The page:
“There are multiple changes, including in the way neurons in the brain work and how those neurons interact with each other in networks,” says Dubovsky. “You can’t explain something as complex as depression by a change in just one chemical in the brain.”
Another challenge for antidepressant development is finding good animal models to test drug compounds. For the JHU-083 study at Johns Hopkins, for example, researchers bullied laboratory mice into acting less social and motivated. These behaviors are often present in depressed humans, says Kamiya, but do not occur exclusively in people with depression.
“In general, we cannot categorically mimic psychiatric symptoms in mice,” Kamiya says, though they are one of the best animal models available. “We have no way to characterize or detect depression in animals. Any type of higher brain function is impossible to be measured in animal models.”
If scientists are able to get an experimental drug through animal trials and tested in humans, new challenges await. Since virtually all studies of new antidepressants are sponsored by pharmaceutical companies, it is of the companies’ interest to choose people that are more likely to respond, says Dubovsky, which means the list of exclusion criteria is long. “They can’t be chronically depressed, can’t have any other psychiatric problem, can’t use any substances,” he says. Not only those people are hard to find, but they don’t always represent the real-life patients, he says. It’s not often clear just how well a given drug will work for a group of people until it’s on the market.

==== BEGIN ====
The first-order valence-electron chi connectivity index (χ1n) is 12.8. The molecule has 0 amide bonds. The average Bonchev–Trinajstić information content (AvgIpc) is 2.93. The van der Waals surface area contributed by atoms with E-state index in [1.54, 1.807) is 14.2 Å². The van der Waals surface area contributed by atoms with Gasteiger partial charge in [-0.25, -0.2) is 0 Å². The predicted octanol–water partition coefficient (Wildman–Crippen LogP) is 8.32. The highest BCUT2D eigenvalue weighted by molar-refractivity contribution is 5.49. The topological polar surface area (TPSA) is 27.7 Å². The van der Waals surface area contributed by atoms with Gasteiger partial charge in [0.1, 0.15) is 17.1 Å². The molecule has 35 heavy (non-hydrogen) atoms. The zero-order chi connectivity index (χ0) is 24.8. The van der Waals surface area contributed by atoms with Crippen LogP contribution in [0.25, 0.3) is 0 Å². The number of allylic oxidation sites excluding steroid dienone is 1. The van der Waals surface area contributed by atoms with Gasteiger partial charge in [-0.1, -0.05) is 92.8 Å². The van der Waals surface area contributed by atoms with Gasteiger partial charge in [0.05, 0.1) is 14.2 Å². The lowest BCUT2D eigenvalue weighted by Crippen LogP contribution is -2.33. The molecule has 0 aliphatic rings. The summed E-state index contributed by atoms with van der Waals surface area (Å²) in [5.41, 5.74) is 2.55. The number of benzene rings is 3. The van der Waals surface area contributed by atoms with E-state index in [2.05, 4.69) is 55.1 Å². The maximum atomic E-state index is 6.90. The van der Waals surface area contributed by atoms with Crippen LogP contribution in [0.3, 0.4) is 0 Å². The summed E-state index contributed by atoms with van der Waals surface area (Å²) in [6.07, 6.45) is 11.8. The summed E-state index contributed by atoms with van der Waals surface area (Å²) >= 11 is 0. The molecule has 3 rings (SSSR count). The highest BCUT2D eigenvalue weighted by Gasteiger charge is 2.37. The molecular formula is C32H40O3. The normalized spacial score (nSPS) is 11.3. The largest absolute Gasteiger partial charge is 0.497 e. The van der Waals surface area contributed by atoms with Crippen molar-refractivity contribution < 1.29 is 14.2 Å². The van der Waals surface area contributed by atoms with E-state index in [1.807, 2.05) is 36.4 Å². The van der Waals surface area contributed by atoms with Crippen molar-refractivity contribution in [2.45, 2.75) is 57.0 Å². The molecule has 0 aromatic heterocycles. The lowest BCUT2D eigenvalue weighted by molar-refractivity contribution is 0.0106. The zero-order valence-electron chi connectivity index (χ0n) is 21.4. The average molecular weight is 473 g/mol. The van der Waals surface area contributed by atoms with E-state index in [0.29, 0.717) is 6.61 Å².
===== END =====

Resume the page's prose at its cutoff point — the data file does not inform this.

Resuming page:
Another issue with clinical trials is that it is hard to prove that the experimental drugs perform better than placebo, simply because those studies are known to have a large placebo response. Research at Harvard Medical School has found that depressed people given dummy pills improved almost as much as people getting real drugs. A possible explanation is that a sense of hopelessness is one of the main characteristics of depression. As the researchers put it, it’s possible that the mere promise of an effective treatment helps to alleviate depression.
But promise only goes so far, and amid these challenges, research groups throughout the U.S. continue to push forward. The approval of two new depression drugs in 2019 offered motivation.
In the early 2000s, scientists at Yale University identified the antidepressant potential of ketamine, an old anesthetic also used as a party drug called “Special K.” The most impressive attribute of ketamine is how fast it acts, being able to revert symptoms of depression in a matter of hours. (One person quoted in the Guardian described its effect like a spring breeze that had blown through her head and cleaned out all the detritus accumulated over the years.)
But ketamine can also lead to inconvenient side effects such as bad hallucinations, nausea, high blood pressure, and it has an addictive potential, which is why it is used only experimentally to treat depression. Meanwhile, it has inspired the development of numerous new compounds, including the recently approved nasal spray drug, the work by the Johns Hopkins team, and more.
The Johns Hopkins scientists are continuing to experiment with JHU-083 in mice to better understand how the compound might work. Kamiya’s laboratory is also extending its research to other potential targets that, like JHU-083, also affect inflammation in the brain, in an effort to discover even more drug candidates to treat depression.
Whether these early studies result in new drugs for depression remains to be seen. But for the millions of Americans with depression, the progress is a long time coming.